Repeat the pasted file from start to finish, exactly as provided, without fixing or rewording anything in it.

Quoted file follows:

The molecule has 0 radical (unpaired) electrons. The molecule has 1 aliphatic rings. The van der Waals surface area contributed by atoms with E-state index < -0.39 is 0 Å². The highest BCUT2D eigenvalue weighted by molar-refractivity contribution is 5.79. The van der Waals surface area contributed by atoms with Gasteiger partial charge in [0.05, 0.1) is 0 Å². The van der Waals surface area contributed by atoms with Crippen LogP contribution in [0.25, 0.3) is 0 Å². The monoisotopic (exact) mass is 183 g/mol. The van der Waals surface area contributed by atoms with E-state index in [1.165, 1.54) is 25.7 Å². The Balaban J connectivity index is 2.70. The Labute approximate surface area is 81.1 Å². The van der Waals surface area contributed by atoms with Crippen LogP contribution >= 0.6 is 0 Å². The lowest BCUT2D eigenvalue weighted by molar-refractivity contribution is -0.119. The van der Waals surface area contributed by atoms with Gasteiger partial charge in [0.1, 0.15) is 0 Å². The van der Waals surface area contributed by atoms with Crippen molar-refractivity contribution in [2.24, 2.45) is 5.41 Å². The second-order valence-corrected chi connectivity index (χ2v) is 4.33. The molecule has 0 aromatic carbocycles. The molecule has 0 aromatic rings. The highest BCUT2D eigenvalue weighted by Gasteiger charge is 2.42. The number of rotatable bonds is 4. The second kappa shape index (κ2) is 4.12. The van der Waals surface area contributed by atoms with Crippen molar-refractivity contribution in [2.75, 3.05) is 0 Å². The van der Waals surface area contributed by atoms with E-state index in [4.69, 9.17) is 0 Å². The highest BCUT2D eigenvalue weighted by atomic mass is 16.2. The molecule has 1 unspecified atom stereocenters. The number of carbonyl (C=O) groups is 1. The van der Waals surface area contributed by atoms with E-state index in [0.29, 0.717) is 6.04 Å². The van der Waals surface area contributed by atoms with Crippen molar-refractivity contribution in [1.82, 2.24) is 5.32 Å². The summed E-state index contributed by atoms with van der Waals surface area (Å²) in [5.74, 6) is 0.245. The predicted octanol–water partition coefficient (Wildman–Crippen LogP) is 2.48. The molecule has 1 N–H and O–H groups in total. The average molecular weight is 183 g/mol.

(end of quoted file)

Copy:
The molecule has 0 radical (unpaired) electrons. The molecule has 1 aliphatic rings. The van der Waals surface area contributed by atoms with E-state index < -0.39 is 0 Å². The highest BCUT2D eigenvalue weighted by molar-refractivity contribution is 5.79. The van der Waals surface area contributed by atoms with Gasteiger partial charge in [0.05, 0.1) is 0 Å². The van der Waals surface area contributed by atoms with Crippen LogP contribution in [0.25, 0.3) is 0 Å². The monoisotopic (exact) mass is 183 g/mol. The van der Waals surface area contributed by atoms with E-state index in [1.165, 1.54) is 25.7 Å². The Balaban J connectivity index is 2.70. The Labute approximate surface area is 81.1 Å². The van der Waals surface area contributed by atoms with Crippen LogP contribution >= 0.6 is 0 Å². The lowest BCUT2D eigenvalue weighted by molar-refractivity contribution is -0.119. The van der Waals surface area contributed by atoms with Gasteiger partial charge in [0.1, 0.15) is 0 Å². The van der Waals surface area contributed by atoms with Crippen molar-refractivity contribution in [2.24, 2.45) is 5.41 Å². The second-order valence-corrected chi connectivity index (χ2v) is 4.33. The molecule has 0 aromatic carbocycles. The molecule has 0 aromatic rings. The highest BCUT2D eigenvalue weighted by Gasteiger charge is 2.42. The number of rotatable bonds is 4. The second kappa shape index (κ2) is 4.12. The van der Waals surface area contributed by atoms with Crippen molar-refractivity contribution in [2.75, 3.05) is 0 Å². The van der Waals surface area contributed by atoms with E-state index in [4.69, 9.17) is 0 Å². The highest BCUT2D eigenvalue weighted by atomic mass is 16.2. The molecule has 1 unspecified atom stereocenters. The number of carbonyl (C=O) groups is 1. The van der Waals surface area contributed by atoms with E-state index in [0.29, 0.717) is 6.04 Å². The van der Waals surface area contributed by atoms with Crippen molar-refractivity contribution in [1.82, 2.24) is 5.32 Å². The summed E-state index contributed by atoms with van der Waals surface area (Å²) in [5.74, 6) is 0.245. The predicted octanol–water partition coefficient (Wildman–Crippen LogP) is 2.48. The molecule has 1 N–H and O–H groups in total. The average molecular weight is 183 g/mol.